1906 - 1988
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Alfred Pellan was born in Quebec City in 1906 and began his artistic studies at the École des beaux-arts when he was just 14 years old. He achieved early success, when two years later in 1922, the National Gallery of Canada purchased his painting A Corner of Old Quebec. In 1926 he was awarded a scholarship by the Quebec government and headed to Paris for further study. There, the work of Henri Matisse, Pablo Picasso, Joan Miró and Vincent van Gogh, among others, encouraged his abstract and surrealist tendencies. He studied at the École supérieure national des beaux-arts de Paris, worked as a graphic designer, and designed fabric for the couturier Schiaparelli. The year 1935 saw his first solo exhibition at the Académie Ranson, and in 1939 he participated in a group exhibition in Washington titled Paris Painters of Today, which also included Salvador Dali, Picasso, Andre Dérain and Raoul Dufy.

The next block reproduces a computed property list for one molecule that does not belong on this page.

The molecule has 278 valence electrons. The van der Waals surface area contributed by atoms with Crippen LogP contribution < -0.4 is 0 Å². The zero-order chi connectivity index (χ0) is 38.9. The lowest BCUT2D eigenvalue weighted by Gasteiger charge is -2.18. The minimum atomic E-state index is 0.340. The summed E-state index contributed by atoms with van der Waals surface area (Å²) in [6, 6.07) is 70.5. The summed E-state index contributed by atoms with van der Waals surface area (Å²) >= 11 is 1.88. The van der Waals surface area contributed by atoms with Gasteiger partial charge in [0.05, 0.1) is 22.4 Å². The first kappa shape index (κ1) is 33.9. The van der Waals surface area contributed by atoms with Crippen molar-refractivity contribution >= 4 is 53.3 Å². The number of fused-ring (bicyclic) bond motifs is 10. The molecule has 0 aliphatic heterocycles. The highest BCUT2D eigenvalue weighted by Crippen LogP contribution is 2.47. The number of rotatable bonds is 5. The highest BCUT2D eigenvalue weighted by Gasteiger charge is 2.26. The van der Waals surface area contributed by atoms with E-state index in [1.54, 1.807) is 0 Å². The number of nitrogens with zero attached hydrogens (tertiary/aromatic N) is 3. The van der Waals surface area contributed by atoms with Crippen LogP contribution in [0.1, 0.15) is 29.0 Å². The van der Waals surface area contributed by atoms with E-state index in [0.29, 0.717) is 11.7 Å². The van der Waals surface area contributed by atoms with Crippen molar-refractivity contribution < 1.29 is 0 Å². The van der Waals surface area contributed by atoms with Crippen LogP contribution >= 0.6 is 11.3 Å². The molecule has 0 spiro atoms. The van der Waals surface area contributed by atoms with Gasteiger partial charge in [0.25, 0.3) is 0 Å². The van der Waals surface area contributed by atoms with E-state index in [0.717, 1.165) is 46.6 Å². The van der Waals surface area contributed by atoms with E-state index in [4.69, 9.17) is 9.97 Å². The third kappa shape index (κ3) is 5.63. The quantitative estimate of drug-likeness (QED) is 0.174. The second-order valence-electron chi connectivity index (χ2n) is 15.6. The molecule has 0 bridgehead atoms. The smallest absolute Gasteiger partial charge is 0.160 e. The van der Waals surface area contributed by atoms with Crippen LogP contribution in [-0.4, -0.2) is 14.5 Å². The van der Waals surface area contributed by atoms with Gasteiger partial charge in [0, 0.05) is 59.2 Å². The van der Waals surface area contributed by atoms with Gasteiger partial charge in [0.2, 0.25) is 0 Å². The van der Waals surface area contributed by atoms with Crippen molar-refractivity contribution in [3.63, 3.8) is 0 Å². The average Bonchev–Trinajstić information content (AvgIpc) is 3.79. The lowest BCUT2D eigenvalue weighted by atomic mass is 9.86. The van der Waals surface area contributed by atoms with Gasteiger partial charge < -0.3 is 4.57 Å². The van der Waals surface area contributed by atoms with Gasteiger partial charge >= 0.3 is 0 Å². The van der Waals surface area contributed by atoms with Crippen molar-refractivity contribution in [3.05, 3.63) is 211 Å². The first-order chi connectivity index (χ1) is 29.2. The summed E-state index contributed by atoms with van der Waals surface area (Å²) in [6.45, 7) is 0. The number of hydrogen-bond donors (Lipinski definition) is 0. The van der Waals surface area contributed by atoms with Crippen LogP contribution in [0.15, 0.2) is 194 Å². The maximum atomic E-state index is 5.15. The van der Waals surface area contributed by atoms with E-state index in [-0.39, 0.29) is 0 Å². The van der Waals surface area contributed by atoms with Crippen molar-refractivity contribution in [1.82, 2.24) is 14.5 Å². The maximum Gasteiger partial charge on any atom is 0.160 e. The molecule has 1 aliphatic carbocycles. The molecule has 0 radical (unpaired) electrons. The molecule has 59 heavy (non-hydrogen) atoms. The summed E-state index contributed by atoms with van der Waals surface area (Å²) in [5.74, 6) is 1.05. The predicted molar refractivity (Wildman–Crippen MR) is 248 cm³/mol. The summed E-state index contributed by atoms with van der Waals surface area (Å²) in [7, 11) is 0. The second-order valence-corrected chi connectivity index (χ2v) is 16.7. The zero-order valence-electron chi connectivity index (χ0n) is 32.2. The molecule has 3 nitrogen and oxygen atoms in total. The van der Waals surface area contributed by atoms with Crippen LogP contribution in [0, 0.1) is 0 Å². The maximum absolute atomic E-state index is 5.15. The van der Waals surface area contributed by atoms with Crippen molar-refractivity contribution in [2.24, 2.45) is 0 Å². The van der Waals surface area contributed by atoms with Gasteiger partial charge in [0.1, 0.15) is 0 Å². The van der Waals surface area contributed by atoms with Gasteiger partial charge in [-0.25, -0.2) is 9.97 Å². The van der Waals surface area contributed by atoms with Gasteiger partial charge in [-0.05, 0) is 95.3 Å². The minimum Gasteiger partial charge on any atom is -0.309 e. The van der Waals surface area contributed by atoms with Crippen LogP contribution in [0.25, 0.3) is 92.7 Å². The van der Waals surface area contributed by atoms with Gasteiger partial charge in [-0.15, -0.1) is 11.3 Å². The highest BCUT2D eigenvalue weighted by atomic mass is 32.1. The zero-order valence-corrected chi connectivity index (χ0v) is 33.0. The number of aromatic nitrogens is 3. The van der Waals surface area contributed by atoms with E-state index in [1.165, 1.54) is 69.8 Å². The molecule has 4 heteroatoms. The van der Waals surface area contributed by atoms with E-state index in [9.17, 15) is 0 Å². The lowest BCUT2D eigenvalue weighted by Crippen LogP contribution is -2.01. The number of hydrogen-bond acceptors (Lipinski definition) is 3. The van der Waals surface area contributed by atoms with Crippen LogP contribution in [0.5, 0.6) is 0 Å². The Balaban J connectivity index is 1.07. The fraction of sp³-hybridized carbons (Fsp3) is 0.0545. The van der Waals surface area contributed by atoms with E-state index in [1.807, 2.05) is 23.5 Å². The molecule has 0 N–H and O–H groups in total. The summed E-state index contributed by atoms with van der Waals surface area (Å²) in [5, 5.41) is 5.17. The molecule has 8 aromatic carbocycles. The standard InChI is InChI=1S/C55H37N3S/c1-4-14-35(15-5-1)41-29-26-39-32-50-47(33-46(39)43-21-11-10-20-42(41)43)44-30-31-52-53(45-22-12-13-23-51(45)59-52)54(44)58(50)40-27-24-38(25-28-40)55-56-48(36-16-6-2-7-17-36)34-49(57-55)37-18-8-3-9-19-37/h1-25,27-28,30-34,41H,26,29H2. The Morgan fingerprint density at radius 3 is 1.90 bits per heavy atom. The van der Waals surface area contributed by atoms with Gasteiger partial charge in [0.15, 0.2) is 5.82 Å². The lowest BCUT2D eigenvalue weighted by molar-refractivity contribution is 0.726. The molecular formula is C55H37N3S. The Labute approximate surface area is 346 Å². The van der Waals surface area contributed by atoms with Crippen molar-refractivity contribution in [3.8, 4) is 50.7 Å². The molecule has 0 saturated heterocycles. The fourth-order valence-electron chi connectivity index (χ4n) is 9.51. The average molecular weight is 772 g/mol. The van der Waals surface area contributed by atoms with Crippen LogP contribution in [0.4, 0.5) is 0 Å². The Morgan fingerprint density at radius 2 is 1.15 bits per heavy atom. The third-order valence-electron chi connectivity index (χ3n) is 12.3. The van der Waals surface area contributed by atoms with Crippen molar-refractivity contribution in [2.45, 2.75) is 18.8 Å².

As World War II began, Pellan returned to Canada and settled in Montreal, and mounted exhibitions of the work he produced in Paris in Montreal and Quebec City. He taught at the École des beaux-arts in Montreal from 1943 to 1952 while continuing to paint and draw, as well as illustrating books and designing sets and costumes. He also joined the short-lived group Prisme d’Yeux. He traveled to Paris again in 1952 on a research fellowship from the Royal Society of Canada, spending three years there before being given a retrospective at the Musée d’art moderne in Paris - the first ever Canadian to do so.
Returning to Montreal in 1955, Pellan continued his artistic production and participated in many important exhibitions both locally and abroad. He was a member of the Royal Canadian Academy of Arts, and his numerous awards include: Companion of the Order of Canada, the Paul-Émile Borduas prize and officer of l’Ordre national du Québec. He died in 1988 in Montreal.